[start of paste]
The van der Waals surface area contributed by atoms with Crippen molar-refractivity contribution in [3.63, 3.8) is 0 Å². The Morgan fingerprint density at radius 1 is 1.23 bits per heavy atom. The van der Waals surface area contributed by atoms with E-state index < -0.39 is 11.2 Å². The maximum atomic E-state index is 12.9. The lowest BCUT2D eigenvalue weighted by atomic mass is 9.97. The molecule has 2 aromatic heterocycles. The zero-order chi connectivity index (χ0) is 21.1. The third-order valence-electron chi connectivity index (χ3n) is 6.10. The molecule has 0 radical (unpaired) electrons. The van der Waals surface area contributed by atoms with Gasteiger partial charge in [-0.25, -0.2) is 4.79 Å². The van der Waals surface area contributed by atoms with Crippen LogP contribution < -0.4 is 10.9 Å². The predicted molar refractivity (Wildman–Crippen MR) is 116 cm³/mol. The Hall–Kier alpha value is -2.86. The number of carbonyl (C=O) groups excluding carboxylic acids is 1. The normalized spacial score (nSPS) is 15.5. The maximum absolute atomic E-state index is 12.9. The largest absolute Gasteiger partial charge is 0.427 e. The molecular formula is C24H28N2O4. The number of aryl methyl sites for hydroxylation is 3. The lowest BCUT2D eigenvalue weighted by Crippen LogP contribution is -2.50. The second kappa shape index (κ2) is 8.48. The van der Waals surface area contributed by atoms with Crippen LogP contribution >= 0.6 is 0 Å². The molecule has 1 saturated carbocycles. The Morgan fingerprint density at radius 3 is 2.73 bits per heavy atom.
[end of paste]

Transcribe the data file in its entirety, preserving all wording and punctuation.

The van der Waals surface area contributed by atoms with Crippen molar-refractivity contribution in [3.63, 3.8) is 0 Å². The Morgan fingerprint density at radius 1 is 1.23 bits per heavy atom. The van der Waals surface area contributed by atoms with E-state index < -0.39 is 11.2 Å². The maximum atomic E-state index is 12.9. The lowest BCUT2D eigenvalue weighted by atomic mass is 9.97. The molecule has 2 aromatic heterocycles. The zero-order chi connectivity index (χ0) is 21.1. The third-order valence-electron chi connectivity index (χ3n) is 6.10. The molecule has 0 radical (unpaired) electrons. The van der Waals surface area contributed by atoms with Gasteiger partial charge in [-0.25, -0.2) is 4.79 Å². The van der Waals surface area contributed by atoms with Crippen LogP contribution < -0.4 is 10.9 Å². The predicted molar refractivity (Wildman–Crippen MR) is 116 cm³/mol. The Hall–Kier alpha value is -2.86. The number of carbonyl (C=O) groups excluding carboxylic acids is 1. The normalized spacial score (nSPS) is 15.5. The maximum absolute atomic E-state index is 12.9. The largest absolute Gasteiger partial charge is 0.427 e. The molecular formula is C24H28N2O4. The number of aryl methyl sites for hydroxylation is 3. The lowest BCUT2D eigenvalue weighted by Crippen LogP contribution is -2.50. The second kappa shape index (κ2) is 8.48. The van der Waals surface area contributed by atoms with Crippen LogP contribution >= 0.6 is 0 Å². The molecule has 1 saturated carbocycles. The Morgan fingerprint density at radius 3 is 2.73 bits per heavy atom.